The article is adapted and translated by Christina Hayrapetyan from the book “Armenian National Holidays” by Hranush Kharatyan-Arakelyan (Yerevan, Armenia 2000).
St. Sargis is one of the most beloved saints in the nation. People turn to him with deep belief and his feast is very popular everywhere in Armenia. It is a flexible holiday and is celebrated during the period between January 18 and February 23, on a Saturday which is exactly 63 days prior to Easter.
Many legends have been told about St. Sargis and the most famous one tells that once falling in love with a pretty girl Sargis snatched her and when fleeing he made a heavy storm to get rid of chasers. So once having made his dream come true he always helps young people in their striving for dreams. His image is always drawn as one on a horseback rushing to help those in need. He is especially believed to defend the travelers’ and young people in love.
The holiday dedicated to St. Sargis was greatly anticipated, but did not require mass festivities. It was mainly celebrated with families. The feast was to be preceded with a fasting week starting on Monday. This week was also significant for its special game called “Myooshtuk”. The children were to play with sticks trying to win as many as they could, so that they would have armfuls of sticks by the end of the week. The sticks were later used to make fire for baking ritual salt-breads.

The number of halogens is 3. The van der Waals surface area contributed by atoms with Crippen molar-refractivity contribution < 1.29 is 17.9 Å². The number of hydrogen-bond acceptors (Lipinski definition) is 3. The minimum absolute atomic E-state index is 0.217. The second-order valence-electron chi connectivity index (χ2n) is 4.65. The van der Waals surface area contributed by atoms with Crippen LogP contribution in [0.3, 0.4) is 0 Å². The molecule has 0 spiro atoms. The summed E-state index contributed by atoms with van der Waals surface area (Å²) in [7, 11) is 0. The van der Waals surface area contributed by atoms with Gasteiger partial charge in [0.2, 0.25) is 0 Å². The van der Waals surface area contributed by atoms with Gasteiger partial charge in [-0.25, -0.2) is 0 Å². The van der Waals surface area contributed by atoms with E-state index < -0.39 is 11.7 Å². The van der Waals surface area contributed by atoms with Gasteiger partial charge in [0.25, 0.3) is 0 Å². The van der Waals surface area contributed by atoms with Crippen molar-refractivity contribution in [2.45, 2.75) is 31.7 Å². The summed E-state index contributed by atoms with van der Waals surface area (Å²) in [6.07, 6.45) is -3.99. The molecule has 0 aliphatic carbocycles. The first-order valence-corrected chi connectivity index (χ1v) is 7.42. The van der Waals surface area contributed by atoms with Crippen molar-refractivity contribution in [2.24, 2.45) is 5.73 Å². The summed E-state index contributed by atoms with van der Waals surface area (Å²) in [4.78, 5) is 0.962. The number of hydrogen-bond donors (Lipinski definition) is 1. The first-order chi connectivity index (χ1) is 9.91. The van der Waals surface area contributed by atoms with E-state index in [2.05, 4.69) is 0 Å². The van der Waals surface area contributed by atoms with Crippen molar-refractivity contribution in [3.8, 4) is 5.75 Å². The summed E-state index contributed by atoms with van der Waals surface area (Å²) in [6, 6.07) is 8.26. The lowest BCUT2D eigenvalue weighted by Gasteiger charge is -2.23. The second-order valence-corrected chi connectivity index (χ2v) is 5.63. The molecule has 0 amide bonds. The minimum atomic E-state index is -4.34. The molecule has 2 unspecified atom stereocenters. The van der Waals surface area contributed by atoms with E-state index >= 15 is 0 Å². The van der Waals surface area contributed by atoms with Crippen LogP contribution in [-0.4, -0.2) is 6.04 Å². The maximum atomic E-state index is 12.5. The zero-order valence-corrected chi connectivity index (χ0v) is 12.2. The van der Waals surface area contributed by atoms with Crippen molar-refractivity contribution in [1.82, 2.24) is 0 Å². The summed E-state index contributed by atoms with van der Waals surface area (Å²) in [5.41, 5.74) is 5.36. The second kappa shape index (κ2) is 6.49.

Friday was the day of preparations. They would knead pokhind (baked and milled grain kneaded with honey or fruit syrup) and make rolls from it according to the number of family members. Many people preferred to hold this ritual next to sanctuaries called after St. Sargis.
In the evening the fast was solemnly quitted with pokhind tasting. Only unmarried young people could not eat anything except for salty flat-breads specially baked for them. They were to drink no water and the person who would give them a cup of water in the dream was believed to be their future wife/husband.
The same night the hostess would place a tray of flat pokhing in the most honorable place at home. People were sure that St. Sargis would visit them, that’s why they usually left their doors open and looked for the print of his horseshoe on pokhind next morning.